After all is said and done, taxpayers will make a $12 billion profit on the government's $45 billion bailout of Citigroup.
The Treasury Department said late Monday that it had struck a deal to sell its remaining holdings in Citigroup common stock, about 2.4 billion shares. With the proceeds of the sale, priced at $4.35 a share, the government will have realized $57 billion on its bailout package for the big bank.
"By selling all the remaining Citigroup shares today, we had an opportunity to lock in substantial profits for the taxpayer and avoid future risk," said Tim Massad, the Treasury official who heads up the bailout program.
Citigroup received $45 billion in taxpayer support late in 2008 in one of the largest bailouts undertaken by the government as it struggled to contain the worst financial crisis to hit the country since the 1930s.
The bailout of Citigroup and other large banks was begun under the Republican administration of George W. Bush but turned into a major political liability for President Barack Obama in last month's congressional elections.
Republicans took control of the House and gained six seats in the Senate by capitalizing on voter anger over the bailouts and soaring federal budget deficits.
The administration has insisted that the bailouts were needed to prevent an even deeper recession. They said the cost of the bailouts has been falling as Citigroup and other rescued institutions pay back their government loans.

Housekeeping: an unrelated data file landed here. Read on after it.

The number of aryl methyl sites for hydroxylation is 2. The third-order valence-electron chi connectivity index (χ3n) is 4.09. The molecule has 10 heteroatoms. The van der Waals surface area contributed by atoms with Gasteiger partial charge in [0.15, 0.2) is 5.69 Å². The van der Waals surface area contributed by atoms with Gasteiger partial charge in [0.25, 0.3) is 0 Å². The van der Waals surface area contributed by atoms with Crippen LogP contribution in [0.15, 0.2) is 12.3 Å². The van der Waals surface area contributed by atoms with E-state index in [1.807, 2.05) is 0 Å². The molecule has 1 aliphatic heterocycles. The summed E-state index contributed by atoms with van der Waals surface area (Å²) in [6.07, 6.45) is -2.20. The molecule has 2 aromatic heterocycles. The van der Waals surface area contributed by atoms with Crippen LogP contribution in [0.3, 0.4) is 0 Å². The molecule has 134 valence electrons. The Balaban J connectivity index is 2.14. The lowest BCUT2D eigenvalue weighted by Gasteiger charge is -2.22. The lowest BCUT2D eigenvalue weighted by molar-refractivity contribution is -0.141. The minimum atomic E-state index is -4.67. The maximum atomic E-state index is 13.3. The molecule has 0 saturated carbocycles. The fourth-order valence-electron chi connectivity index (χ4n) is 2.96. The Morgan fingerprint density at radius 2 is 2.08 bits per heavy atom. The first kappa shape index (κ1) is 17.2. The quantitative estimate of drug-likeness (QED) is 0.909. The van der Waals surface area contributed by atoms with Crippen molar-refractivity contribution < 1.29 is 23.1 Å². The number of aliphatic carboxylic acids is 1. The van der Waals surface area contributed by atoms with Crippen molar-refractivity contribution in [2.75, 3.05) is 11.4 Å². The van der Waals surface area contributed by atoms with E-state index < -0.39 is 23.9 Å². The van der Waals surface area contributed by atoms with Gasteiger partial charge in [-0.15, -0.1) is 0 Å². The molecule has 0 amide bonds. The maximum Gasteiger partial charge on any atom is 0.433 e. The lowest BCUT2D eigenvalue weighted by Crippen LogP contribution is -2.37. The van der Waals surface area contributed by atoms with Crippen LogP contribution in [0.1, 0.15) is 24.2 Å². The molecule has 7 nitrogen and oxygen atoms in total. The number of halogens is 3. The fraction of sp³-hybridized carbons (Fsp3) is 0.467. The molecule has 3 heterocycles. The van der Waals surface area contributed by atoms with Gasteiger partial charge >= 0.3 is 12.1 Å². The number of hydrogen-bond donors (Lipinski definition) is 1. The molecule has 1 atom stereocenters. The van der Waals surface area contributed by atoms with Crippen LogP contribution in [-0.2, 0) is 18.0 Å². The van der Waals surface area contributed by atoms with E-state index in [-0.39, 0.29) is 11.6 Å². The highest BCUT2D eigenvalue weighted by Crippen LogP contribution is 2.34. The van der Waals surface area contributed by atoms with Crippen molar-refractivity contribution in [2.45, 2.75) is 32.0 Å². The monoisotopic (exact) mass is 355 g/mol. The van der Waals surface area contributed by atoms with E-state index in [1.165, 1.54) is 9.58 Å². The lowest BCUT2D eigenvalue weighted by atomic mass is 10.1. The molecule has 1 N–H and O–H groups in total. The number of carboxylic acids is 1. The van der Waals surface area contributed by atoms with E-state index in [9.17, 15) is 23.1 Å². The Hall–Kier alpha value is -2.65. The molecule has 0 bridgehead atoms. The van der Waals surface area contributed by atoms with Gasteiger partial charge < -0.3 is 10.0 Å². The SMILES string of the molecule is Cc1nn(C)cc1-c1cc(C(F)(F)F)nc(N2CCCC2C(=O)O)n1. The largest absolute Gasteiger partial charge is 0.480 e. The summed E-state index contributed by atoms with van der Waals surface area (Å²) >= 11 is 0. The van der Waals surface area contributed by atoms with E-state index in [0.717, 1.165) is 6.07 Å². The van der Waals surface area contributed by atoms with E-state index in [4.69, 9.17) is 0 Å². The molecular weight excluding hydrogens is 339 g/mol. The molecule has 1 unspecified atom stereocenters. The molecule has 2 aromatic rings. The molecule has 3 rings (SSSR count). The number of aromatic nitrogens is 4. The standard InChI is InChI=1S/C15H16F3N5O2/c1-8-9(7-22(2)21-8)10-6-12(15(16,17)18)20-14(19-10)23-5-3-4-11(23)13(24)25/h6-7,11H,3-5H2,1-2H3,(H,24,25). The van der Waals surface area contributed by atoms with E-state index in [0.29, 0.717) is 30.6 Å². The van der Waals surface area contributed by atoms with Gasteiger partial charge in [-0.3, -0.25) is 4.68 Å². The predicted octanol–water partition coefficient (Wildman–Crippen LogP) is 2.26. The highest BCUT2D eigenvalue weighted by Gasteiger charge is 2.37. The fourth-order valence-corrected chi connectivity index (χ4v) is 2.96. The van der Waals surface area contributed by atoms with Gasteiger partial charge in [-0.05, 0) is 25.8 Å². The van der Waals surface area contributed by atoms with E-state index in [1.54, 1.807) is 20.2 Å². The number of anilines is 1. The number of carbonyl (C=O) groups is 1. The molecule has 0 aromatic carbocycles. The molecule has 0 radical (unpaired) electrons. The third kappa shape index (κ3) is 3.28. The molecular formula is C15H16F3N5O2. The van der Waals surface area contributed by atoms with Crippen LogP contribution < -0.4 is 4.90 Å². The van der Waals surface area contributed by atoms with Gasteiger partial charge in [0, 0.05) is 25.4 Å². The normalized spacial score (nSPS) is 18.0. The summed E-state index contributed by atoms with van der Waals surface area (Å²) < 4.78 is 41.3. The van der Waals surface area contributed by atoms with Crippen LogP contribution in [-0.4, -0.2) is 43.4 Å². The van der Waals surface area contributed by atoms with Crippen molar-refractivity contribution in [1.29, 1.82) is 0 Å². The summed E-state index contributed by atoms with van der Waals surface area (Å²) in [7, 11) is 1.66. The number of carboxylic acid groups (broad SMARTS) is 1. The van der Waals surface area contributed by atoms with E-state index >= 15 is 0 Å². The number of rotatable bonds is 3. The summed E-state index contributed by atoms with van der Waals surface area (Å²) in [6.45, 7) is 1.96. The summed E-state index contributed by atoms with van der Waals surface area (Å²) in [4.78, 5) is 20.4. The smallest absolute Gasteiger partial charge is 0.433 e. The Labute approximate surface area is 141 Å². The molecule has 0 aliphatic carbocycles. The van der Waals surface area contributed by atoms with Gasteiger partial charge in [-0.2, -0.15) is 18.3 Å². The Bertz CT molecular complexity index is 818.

The latest estimate from the Congressional Budget Office in late November was that the $700 billion Troubled Asset Relief Program would end up costing the government $25 billion, down from an August CBO estimate of $66 billion.
Of the $45 billion provided to Citigroup, $25 billion was converted to a government ownership stake that the Treasury has been selling off since last spring. The bank repaid the other $20 billion in December 2009.
Treasury said that with the pricing of the last 2.4 billion shares of common stock on Monday, it would receive $31.8 billion from the sale of common stock plus another $2.9 billion in interest and dividends.
The $57 billion total also includes $20 billion from Citigroup's December 2009 repayment of TARP money and another $2.2 billion from the sale of trust preferred securities held by the government.
The actual earnings are expected to climb with the sale of an additional $800 million in trust preferred securities held by the Federal Deposit Insurance Corp. and the sale of warrants Treasury holds. The warrants give the holder the right to buy Citigroup common stock at a specified price.
Treasury had disposed of about 5.3 billion shares at an average price of $4.05 before Monday's pricing of the remaining shares. With the pricing of $4.35 for the shares offered on Monday, Treasury's average price for its entire 7.7 billion shares of common stock will turn out to be $4.14.
Citigroup common stock closed at $4.45 in trading Monday and has ranged from a low of $3.11 to a high of $5.07 over the past 52 weeks.
Monday's deal, for which Morgan Stanley acted as bookrunning manager, is expected to close on Friday, Treasury said. Citigroup is paying the underwriting fees.
"Selling off the remaining stake ensures that taxpayers will book a healthy profit on the Citigroup investment," said Linus Wilson, a professor of finance at the University of Louisiana at Lafayette.
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